Northwest Utilities Amp Up New Business Line Of Charging Electric Cars
Spokane-based Avista Utilities and Seattle City Light --perhaps soon to be joined by Oregon's two biggest electric utilities: Portland General Electric & Pacific Power -- are diving into a new line of business: charging up electric cars.
They have plans to buy and maintain significant numbers of electric car charging stations. These will be installed at homes, private workplaces and public locations.
It’s a bit of an automotive version of chicken-or-the-egg. If there aren't charging stations out and about, people will be reluctant to buy electric cars. Yet no one wants to build charging stations unless the users are out there.
This could describe the situation in the Inland Northwest.
Rendall Farley manages electric transportation initiatives for Avista, the biggest electricity provider in Eastern Washington and North Idaho. He sees the potential to change the equation to the company's and society's benefit.
"We have got potentially here a great opportunity to save money over gasoline, become less dependent on it, keep those local dollars in the local economies so that can have a ripple effect,” Farley said. “That’s a big deal."
Avista is recruiting homeowners, employers and scouting public locations to host more than 200 electric car charging stations. The utility has budgeted $3 million -- which it hopes to recover in its rates -- to build and maintain a charging network.
On the other side of the state, Seattle City Light has plans to deploy 20 public fast chargers next year. Separately, it's working on how to provide utility-owned home charging stations as a service.
"We would recover over time the cost of the stations" on monthly bills, City Light spokesman Scott Thomsen said. He noted the upfront cost of a home charging station is a barrier to some prospective electric car drivers.
Portland General Electric and Pacific Power face a year-end deadline to tell the state of Oregon how they plan to "advance transportation electrification."
Farley described his company's venture into electric car charging as more of a learning exercise than a profit center in the near term.
"In the next five to 10 years we don't expect a material impact from electric vehicle adoption in our area. But longer term beyond that, it could have significant effects,” Farley said. “So it's very timely and important for us to start getting ahead of that now."
A more efficient grid
Avista needed to convince the Washington Utilities and Transportation Commission that the pilot project was prudent. The commissioners raised questions about fair competition and ratepayer impacts, but eventually gave the green light.
Washington Utilities and Transportation Commission Chairman David Danner wants to see if smart integration of those big batteries in electric cars could support more efficient use of the electric grid.
"The goal here isn't to give more to people who can afford Teslas,” Danner said. “From our point of view, the goal is how do we improve the electric infrastructure in this state."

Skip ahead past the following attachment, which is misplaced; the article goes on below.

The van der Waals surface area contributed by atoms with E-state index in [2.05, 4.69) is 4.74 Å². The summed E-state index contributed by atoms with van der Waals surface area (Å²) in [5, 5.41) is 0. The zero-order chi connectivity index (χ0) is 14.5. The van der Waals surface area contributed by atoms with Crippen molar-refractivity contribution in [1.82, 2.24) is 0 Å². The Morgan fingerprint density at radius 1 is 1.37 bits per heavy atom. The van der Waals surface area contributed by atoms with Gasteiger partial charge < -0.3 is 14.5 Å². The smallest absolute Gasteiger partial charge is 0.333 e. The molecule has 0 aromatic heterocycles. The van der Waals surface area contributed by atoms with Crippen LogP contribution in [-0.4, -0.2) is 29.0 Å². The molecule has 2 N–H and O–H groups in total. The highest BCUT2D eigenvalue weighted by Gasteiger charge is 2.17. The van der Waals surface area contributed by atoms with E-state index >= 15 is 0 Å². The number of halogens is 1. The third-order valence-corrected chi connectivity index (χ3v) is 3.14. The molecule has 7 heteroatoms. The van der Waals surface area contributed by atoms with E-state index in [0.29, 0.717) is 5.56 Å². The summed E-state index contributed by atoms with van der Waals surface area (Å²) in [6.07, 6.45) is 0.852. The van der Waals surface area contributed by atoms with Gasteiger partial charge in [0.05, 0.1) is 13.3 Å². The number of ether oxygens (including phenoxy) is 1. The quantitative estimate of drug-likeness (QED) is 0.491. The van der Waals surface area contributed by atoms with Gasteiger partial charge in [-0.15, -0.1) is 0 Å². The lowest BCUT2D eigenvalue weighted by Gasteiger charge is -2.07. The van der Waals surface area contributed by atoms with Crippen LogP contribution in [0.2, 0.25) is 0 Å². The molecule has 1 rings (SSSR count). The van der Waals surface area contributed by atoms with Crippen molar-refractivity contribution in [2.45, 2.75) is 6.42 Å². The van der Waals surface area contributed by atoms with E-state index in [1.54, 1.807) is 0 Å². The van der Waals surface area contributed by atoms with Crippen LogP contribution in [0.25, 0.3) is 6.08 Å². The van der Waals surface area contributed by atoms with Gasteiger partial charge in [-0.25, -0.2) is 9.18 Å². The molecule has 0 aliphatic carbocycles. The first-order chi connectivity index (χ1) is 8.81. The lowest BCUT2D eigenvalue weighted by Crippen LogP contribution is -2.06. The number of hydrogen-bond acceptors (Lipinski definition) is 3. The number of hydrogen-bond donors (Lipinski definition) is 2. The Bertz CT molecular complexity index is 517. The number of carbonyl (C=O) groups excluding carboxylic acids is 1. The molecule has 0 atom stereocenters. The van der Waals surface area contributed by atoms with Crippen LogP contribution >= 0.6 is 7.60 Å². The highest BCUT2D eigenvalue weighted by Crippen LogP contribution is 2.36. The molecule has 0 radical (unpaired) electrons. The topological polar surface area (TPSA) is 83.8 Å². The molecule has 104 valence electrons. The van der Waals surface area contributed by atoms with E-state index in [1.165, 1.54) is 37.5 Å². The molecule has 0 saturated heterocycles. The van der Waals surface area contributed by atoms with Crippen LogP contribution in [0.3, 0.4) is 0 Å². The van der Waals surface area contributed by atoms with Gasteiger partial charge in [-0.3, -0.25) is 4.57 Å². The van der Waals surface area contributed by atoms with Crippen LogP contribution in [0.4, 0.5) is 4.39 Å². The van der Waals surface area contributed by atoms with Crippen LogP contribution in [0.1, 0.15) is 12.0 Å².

Danner said even if you don't drive an electric car, you have reasons to care -- one of them is the high cost of building power plants.
"If we can do this effectively, then you're going to be able to avoid building new generation resources that are going to cost hundreds of millions of dollars,” he said. “That is going to save you money."
Danner foresees negligible impact for now on electric rates in the places where utilities are experimenting with electric vehicle promotion.
Puget Sound Energy Manager of Product Development Ben Farrow elaborated on how vehicle charging could bring broad benefits. He said if electric vehicles charge in off-peak hours, the existing utility infrastructure would be used more, but utility companies would not need to build any more capacity to accommodate that added demand.
"You're using what you have more efficiently, and that presents an opportunity to potentially lower bills a little bit,” Farrow said.
If you build it…
Farrow said for the past two years PSE has offered $500 rebates to electric car owners who install home charging stations. He said about 1,300 customers have applied for those rebates. Farrow said his company is open to owning charging stations itself, but does not see a need to do so at this time. He and others noted that most vehicle charging happens at home bases.
"Against the backdrop of slowing growth in the electric power industry, bringing electricity to the transportation sector is a huge, albeit long-term opportunity for load growth," reads a white paper by the industry-supported Edison Electric Institute.
"Electrification of the transportation sector is a potential 'quadruple win' for electric utilities and society, and will enable companies to support environmental goals, build customer satisfaction, reduce operating costs and assure the future value of existing assets."
Private enterprises already operate in the vehicle charging space, mainly in the Interstate 5 corridor. For example, a charging stanchion outside of the county courthouse in Olympia says it costs 50 cents per hour to charge; all major credit cards accepted. That charging stanchion is operated by a California-based company called ChargePoint, where Dave Packard serves as vice president of utility solutions.
Packard welcomes deep-pocketed competitors into the market, but discourages them from owning and operating the charging equipment.
"If utilities get involved -- because they don't move that quickly in deploying hardware that they own and operate -- I would hate to see a situation where that technology is obsolete,” Packard said.
Broadly speaking, Packard said the more charging stations there are, the more drivers will be comfortable in driving electric. And that will help overall adoption of clean, plug-in cars.